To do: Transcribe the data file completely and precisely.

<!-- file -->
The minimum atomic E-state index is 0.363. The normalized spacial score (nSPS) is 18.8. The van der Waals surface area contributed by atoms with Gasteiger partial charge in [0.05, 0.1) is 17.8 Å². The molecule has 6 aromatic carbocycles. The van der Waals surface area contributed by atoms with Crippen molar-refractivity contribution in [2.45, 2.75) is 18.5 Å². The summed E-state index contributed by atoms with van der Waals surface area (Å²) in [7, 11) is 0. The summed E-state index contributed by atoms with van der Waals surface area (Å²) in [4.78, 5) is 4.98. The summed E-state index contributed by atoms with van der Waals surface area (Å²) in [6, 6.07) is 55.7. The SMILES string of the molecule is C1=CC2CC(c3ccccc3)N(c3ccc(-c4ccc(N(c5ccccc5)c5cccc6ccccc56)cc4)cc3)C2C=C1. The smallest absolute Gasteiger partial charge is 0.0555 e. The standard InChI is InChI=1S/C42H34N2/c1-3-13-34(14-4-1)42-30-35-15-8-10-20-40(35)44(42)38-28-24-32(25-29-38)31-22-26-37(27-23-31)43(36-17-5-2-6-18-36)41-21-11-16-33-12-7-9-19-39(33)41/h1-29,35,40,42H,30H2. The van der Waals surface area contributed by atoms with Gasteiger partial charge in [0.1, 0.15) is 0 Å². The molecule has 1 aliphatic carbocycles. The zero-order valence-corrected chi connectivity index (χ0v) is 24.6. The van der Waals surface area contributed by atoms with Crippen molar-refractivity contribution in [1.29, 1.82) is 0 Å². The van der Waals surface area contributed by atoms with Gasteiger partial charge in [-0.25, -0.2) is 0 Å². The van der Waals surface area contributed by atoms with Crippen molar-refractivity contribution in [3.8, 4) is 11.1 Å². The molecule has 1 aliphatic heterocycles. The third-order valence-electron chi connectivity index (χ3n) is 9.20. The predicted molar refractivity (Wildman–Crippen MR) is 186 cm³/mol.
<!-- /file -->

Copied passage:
The minimum atomic E-state index is 0.363. The normalized spacial score (nSPS) is 18.8. The van der Waals surface area contributed by atoms with Gasteiger partial charge in [0.05, 0.1) is 17.8 Å². The molecule has 6 aromatic carbocycles. The van der Waals surface area contributed by atoms with Crippen molar-refractivity contribution in [2.45, 2.75) is 18.5 Å². The summed E-state index contributed by atoms with van der Waals surface area (Å²) in [7, 11) is 0. The summed E-state index contributed by atoms with van der Waals surface area (Å²) in [4.78, 5) is 4.98. The summed E-state index contributed by atoms with van der Waals surface area (Å²) in [6, 6.07) is 55.7. The SMILES string of the molecule is C1=CC2CC(c3ccccc3)N(c3ccc(-c4ccc(N(c5ccccc5)c5cccc6ccccc56)cc4)cc3)C2C=C1. The smallest absolute Gasteiger partial charge is 0.0555 e. The standard InChI is InChI=1S/C42H34N2/c1-3-13-34(14-4-1)42-30-35-15-8-10-20-40(35)44(42)38-28-24-32(25-29-38)31-22-26-37(27-23-31)43(36-17-5-2-6-18-36)41-21-11-16-33-12-7-9-19-39(33)41/h1-29,35,40,42H,30H2. The van der Waals surface area contributed by atoms with Gasteiger partial charge in [0.1, 0.15) is 0 Å². The molecule has 1 aliphatic carbocycles. The zero-order valence-corrected chi connectivity index (χ0v) is 24.6. The van der Waals surface area contributed by atoms with Crippen molar-refractivity contribution in [1.29, 1.82) is 0 Å². The van der Waals surface area contributed by atoms with Gasteiger partial charge in [-0.25, -0.2) is 0 Å². The van der Waals surface area contributed by atoms with Crippen molar-refractivity contribution in [3.8, 4) is 11.1 Å². The molecule has 1 aliphatic heterocycles. The third-order valence-electron chi connectivity index (χ3n) is 9.20. The predicted molar refractivity (Wildman–Crippen MR) is 186 cm³/mol.